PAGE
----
Health initiatives at risk under internal market blueprint, Faculty fears
Local public health measures like minimum pricing of alcohol could be jeopardised under proposals for a UK internal market, the Faculty of Advocates has suggested.
The UK government has published a white paper aimed at protecting the flow of goods and services across the UK at the end of the Brexit transition period.
The white paper proposes to enshrine in law two principles: mutual recognition and non-discrimination. Mutual recognition will require that an item produced in any part of the UK and capable of sale there can be sold in any other part. Non-discrimination will stop one part of the UK treating goods or services from another part of the UK less favourably than its own goods or services.
Such internal arrangements are also viewed as relevant to international obligations entered into by the UK government: being able to “deal with regulatory barriers within a country” enhances the potential “to develop and implement ambitious trade deals”.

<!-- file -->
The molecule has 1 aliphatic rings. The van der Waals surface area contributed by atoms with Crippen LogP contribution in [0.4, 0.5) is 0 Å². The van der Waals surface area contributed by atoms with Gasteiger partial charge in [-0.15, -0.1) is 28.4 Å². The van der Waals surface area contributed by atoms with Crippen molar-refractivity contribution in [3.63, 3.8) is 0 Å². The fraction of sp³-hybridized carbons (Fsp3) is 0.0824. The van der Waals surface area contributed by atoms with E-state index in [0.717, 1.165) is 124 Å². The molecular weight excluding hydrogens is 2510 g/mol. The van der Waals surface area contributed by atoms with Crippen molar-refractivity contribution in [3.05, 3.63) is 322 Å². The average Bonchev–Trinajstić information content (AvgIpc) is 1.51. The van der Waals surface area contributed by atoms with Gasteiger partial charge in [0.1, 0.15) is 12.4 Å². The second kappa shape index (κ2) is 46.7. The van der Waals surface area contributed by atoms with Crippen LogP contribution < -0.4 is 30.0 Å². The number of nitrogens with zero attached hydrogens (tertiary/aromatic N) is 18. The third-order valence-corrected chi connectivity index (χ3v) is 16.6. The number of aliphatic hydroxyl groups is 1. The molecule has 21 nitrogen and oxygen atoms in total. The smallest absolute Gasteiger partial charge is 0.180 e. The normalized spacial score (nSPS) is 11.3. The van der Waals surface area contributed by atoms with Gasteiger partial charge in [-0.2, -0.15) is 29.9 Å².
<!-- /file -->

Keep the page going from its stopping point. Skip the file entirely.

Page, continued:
In a response to a consultation on the white paper, the Faculty said it was instructive to consider how a measure which a devolved administration considered necessary on the basis of the health of citizens in that part of the UK could be implemented in future.
“The most controversial issue in Scotland in recent years concerning the interaction of freedom of trade with restrictions based on public health has been the minimum pricing of alcohol,” the Faculty stated.
“It is not clear to us whether a like measure, considered to be justified on grounds of health, could be implemented under the regime proposed in the White Paper, combined with the provisions of the current UK Trade Bill.”
The Faculty noted a stated intention in the white paper to respect the devolution settlement, and the UK government’s position that “every decision a devolved administration could make before exit day, they can make afterwards.” It suggested a third principle be included in the white paper to secure those aims.
“This would ensure the continued ability of the devolved administrations – governments and legislatures – to adopt measures which, albeit they may have an effect on trade, are a proportionate means of addressing a different goal, such as the maintenance or improvement of public health within their jurisdiction,” said the Faculty.